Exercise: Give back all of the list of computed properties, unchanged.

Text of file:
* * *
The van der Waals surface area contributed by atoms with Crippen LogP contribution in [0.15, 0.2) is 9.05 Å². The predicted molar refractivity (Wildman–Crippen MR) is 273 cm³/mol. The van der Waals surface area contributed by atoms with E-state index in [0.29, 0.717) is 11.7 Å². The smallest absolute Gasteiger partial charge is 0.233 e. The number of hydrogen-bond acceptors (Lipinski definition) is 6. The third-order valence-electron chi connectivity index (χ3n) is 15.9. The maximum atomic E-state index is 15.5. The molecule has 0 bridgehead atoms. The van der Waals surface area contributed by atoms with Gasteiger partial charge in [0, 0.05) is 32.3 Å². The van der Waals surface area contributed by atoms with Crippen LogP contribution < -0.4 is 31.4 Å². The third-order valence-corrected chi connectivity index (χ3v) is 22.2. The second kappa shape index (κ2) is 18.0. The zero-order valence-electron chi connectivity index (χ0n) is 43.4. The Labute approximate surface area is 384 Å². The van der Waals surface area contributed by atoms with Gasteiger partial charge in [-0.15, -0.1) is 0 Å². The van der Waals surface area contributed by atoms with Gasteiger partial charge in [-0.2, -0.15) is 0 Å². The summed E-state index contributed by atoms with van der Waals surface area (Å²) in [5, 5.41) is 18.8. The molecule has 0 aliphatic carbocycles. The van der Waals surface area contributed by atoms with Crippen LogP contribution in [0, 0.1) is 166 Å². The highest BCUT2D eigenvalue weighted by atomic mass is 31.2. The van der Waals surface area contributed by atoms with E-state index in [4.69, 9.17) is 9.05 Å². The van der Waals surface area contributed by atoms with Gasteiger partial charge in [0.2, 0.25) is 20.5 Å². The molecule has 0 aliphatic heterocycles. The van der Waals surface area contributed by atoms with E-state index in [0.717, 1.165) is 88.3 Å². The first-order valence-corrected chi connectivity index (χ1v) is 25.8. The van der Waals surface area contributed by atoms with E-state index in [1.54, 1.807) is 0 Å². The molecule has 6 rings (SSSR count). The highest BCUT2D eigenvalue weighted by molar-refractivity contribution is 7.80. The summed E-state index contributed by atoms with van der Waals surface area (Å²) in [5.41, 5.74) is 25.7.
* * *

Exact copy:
The van der Waals surface area contributed by atoms with Crippen LogP contribution in [0.15, 0.2) is 9.05 Å². The predicted molar refractivity (Wildman–Crippen MR) is 273 cm³/mol. The van der Waals surface area contributed by atoms with E-state index in [0.29, 0.717) is 11.7 Å². The smallest absolute Gasteiger partial charge is 0.233 e. The number of hydrogen-bond acceptors (Lipinski definition) is 6. The third-order valence-electron chi connectivity index (χ3n) is 15.9. The maximum atomic E-state index is 15.5. The molecule has 0 bridgehead atoms. The van der Waals surface area contributed by atoms with Gasteiger partial charge in [0, 0.05) is 32.3 Å². The van der Waals surface area contributed by atoms with Crippen LogP contribution < -0.4 is 31.4 Å². The third-order valence-corrected chi connectivity index (χ3v) is 22.2. The second kappa shape index (κ2) is 18.0. The zero-order valence-electron chi connectivity index (χ0n) is 43.4. The Labute approximate surface area is 384 Å². The van der Waals surface area contributed by atoms with Gasteiger partial charge in [-0.15, -0.1) is 0 Å². The van der Waals surface area contributed by atoms with Gasteiger partial charge in [-0.2, -0.15) is 0 Å². The summed E-state index contributed by atoms with van der Waals surface area (Å²) in [5, 5.41) is 18.8. The molecule has 0 aliphatic carbocycles. The van der Waals surface area contributed by atoms with Crippen LogP contribution in [0, 0.1) is 166 Å². The highest BCUT2D eigenvalue weighted by atomic mass is 31.2. The van der Waals surface area contributed by atoms with E-state index in [4.69, 9.17) is 9.05 Å². The van der Waals surface area contributed by atoms with Gasteiger partial charge in [0.2, 0.25) is 20.5 Å². The molecule has 0 aliphatic heterocycles. The van der Waals surface area contributed by atoms with E-state index in [0.717, 1.165) is 88.3 Å². The first-order valence-corrected chi connectivity index (χ1v) is 25.8. The van der Waals surface area contributed by atoms with E-state index in [1.54, 1.807) is 0 Å². The molecule has 6 rings (SSSR count). The highest BCUT2D eigenvalue weighted by molar-refractivity contribution is 7.80. The summed E-state index contributed by atoms with van der Waals surface area (Å²) in [5.41, 5.74) is 25.7.